Napa is famous for its cabernet sauvignon. And with that fame comes a string of visitors who seek out the wines they’ve heard others were enjoying. But for a trip that highlights another side of Napa, you should seek out the wineries making merlot.
If you’re a wine drinker, then there’s a good chance you already have an opinion about what’s being made in the country’s most famous wine region. Maybe you even have a set opinion on merlot — perhaps one subconsciously (or consciously) influenced by a single line from the movie Sideways. Napa’s merlot hasn’t historically gotten a whole lot of credit as more than a blending grape despite producers making world-class varietal merlot in the region.
Joshua Lowell, general manager at Sullivan Rutherford Estate, says the times are changing (albeit slowly). And the winery is investing prime real estate into ensuring its merlot can stand up in quality, price point, and every other aspect as its cabernet.
Lowell moved to Napa more than 20 years ago. He started working at Sullivan Rutherford Estate about three and a half years ago to help breathe new life into the historic brand after Juan Pablo Torres-Padilla purchased the winery.
Like much of Napa, most of the Sullivan Rutherford Estate property was planted with cabernet sauvignon. Yet digging into the wine library, Lowell, Torres-Padilla, and others at the winery noted that production was focused on merlot when Jim Sullivan first planted in the 1970s. What’s more, some of the old merlots had aged really well, in particular the wine from 1982 and 1984, which are not considered especially great vintages in the region.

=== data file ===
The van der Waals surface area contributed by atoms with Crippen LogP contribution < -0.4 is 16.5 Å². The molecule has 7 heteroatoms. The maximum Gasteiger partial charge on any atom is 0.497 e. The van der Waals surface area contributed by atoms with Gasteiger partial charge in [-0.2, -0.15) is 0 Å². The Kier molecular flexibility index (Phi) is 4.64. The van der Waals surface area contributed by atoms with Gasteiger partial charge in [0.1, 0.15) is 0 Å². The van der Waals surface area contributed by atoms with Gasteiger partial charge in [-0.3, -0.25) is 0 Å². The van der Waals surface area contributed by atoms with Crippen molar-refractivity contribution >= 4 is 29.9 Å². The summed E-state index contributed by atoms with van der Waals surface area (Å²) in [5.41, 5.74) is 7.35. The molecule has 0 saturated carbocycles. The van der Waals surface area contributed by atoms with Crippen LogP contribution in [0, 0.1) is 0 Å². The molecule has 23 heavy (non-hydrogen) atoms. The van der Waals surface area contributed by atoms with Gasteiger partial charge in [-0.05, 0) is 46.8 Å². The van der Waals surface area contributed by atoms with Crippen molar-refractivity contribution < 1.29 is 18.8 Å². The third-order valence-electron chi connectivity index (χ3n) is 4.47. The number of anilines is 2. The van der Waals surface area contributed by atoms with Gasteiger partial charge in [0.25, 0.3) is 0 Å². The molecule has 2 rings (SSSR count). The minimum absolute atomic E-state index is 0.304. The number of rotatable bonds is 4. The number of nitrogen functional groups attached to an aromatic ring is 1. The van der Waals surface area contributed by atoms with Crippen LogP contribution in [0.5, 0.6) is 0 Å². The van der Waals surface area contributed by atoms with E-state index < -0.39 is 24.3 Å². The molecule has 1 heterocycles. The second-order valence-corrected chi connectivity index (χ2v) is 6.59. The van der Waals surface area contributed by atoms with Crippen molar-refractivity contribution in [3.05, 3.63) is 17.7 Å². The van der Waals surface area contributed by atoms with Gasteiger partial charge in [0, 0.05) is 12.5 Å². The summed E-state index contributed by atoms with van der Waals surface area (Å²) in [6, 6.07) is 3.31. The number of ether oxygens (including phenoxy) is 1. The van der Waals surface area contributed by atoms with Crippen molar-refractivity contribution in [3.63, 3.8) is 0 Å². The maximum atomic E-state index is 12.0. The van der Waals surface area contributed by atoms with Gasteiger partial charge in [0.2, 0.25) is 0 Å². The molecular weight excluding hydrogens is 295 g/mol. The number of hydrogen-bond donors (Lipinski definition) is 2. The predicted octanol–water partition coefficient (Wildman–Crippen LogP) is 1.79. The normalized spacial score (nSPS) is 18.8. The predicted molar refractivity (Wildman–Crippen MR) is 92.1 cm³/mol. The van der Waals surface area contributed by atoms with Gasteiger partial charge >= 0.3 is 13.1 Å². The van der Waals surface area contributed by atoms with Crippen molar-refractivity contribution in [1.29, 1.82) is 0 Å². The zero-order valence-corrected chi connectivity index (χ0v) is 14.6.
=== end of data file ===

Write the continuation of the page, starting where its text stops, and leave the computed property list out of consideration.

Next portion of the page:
“It was intriguing to see and ask, ‘ok, why did they plant merlot in those early days,’” Lowell says.
The past became a guide to the future.
“I sat down with ownership and said, ‘I believe we can make merlot just as compelling as cabernet sauvignon, but it doesn’t make sense from a business standpoint unless we’re willing to charge as much for it as we do cabernet,’” Lowell says.
The team released a reserve merlot wine made from the 2013 harvest that ended up being one of Lowell’s favorite wines. “I thought that there was a huge opportunity for merlot,” Lowell says. “I don’t agree with the notion that merlot should just be this soft, simple, crowd-pleasing red wine.”
Today, Sullivan Rutherford Estate sells estate merlots and reserve merlots from 2015 and 2018. And there’s more to come. Four and a half acres of older cabernet vineyards were recently replanted with merlot. Eventually, Sullivan Rutherford Estate will be making up to 800 cases of high-end merlot that’s priced and valued similarly to the reserve cabernets.
Napa Valley merlot: a brief history
Merlot originally comes from Bordeaux, and was first mentioned by name in 1784, according to Napa Magazine. The grape became popular over time as one that can add a silkiness to red blends, with full-bodied dark and red fruit flavors like plum, blackberry, strawberry, and raspberry. Merlot made it to the United States with other French grapes and winemaking styles. California slowly, and then very quickly, became the country’s premier grape growing and wine making region in the mid 1800s. Merlot plantings, however, remained limited over the following century until a brief spike in popularity.